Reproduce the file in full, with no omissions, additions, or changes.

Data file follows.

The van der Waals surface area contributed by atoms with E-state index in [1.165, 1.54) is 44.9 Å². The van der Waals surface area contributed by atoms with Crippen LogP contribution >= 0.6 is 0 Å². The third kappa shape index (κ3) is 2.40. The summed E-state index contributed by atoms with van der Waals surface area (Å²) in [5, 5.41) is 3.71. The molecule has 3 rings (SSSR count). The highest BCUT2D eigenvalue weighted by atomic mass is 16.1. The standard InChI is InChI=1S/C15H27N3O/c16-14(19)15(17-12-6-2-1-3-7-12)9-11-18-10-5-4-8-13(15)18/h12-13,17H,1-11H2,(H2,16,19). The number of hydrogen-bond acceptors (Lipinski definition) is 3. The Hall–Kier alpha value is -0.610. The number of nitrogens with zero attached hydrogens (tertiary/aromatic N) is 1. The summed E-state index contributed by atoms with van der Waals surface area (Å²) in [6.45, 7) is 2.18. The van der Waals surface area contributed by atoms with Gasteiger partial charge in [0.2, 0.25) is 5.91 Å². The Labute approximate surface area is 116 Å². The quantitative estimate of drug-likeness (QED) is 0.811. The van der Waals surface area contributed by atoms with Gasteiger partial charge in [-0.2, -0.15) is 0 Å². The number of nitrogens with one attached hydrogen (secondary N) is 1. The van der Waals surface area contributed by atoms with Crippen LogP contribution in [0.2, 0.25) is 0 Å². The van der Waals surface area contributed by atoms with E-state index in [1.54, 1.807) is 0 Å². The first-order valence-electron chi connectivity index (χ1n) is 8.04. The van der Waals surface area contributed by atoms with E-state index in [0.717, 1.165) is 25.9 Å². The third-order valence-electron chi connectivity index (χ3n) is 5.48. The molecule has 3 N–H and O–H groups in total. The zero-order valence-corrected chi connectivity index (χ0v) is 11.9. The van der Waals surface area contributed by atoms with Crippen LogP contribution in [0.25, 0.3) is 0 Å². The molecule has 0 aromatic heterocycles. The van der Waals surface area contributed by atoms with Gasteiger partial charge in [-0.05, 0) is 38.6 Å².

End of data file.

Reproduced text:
The van der Waals surface area contributed by atoms with E-state index in [1.165, 1.54) is 44.9 Å². The van der Waals surface area contributed by atoms with Crippen LogP contribution >= 0.6 is 0 Å². The third kappa shape index (κ3) is 2.40. The summed E-state index contributed by atoms with van der Waals surface area (Å²) in [5, 5.41) is 3.71. The molecule has 3 rings (SSSR count). The highest BCUT2D eigenvalue weighted by atomic mass is 16.1. The standard InChI is InChI=1S/C15H27N3O/c16-14(19)15(17-12-6-2-1-3-7-12)9-11-18-10-5-4-8-13(15)18/h12-13,17H,1-11H2,(H2,16,19). The number of hydrogen-bond acceptors (Lipinski definition) is 3. The Hall–Kier alpha value is -0.610. The number of nitrogens with zero attached hydrogens (tertiary/aromatic N) is 1. The summed E-state index contributed by atoms with van der Waals surface area (Å²) in [6.45, 7) is 2.18. The van der Waals surface area contributed by atoms with Gasteiger partial charge in [0.2, 0.25) is 5.91 Å². The Labute approximate surface area is 116 Å². The quantitative estimate of drug-likeness (QED) is 0.811. The van der Waals surface area contributed by atoms with Gasteiger partial charge in [-0.2, -0.15) is 0 Å². The number of nitrogens with one attached hydrogen (secondary N) is 1. The van der Waals surface area contributed by atoms with Crippen LogP contribution in [0.2, 0.25) is 0 Å². The van der Waals surface area contributed by atoms with E-state index in [1.54, 1.807) is 0 Å². The first-order valence-electron chi connectivity index (χ1n) is 8.04. The van der Waals surface area contributed by atoms with E-state index in [0.717, 1.165) is 25.9 Å². The third-order valence-electron chi connectivity index (χ3n) is 5.48. The molecule has 3 N–H and O–H groups in total. The zero-order valence-corrected chi connectivity index (χ0v) is 11.9. The van der Waals surface area contributed by atoms with Crippen LogP contribution in [0.25, 0.3) is 0 Å². The molecule has 0 aromatic heterocycles. The van der Waals surface area contributed by atoms with Gasteiger partial charge in [-0.05, 0) is 38.6 Å².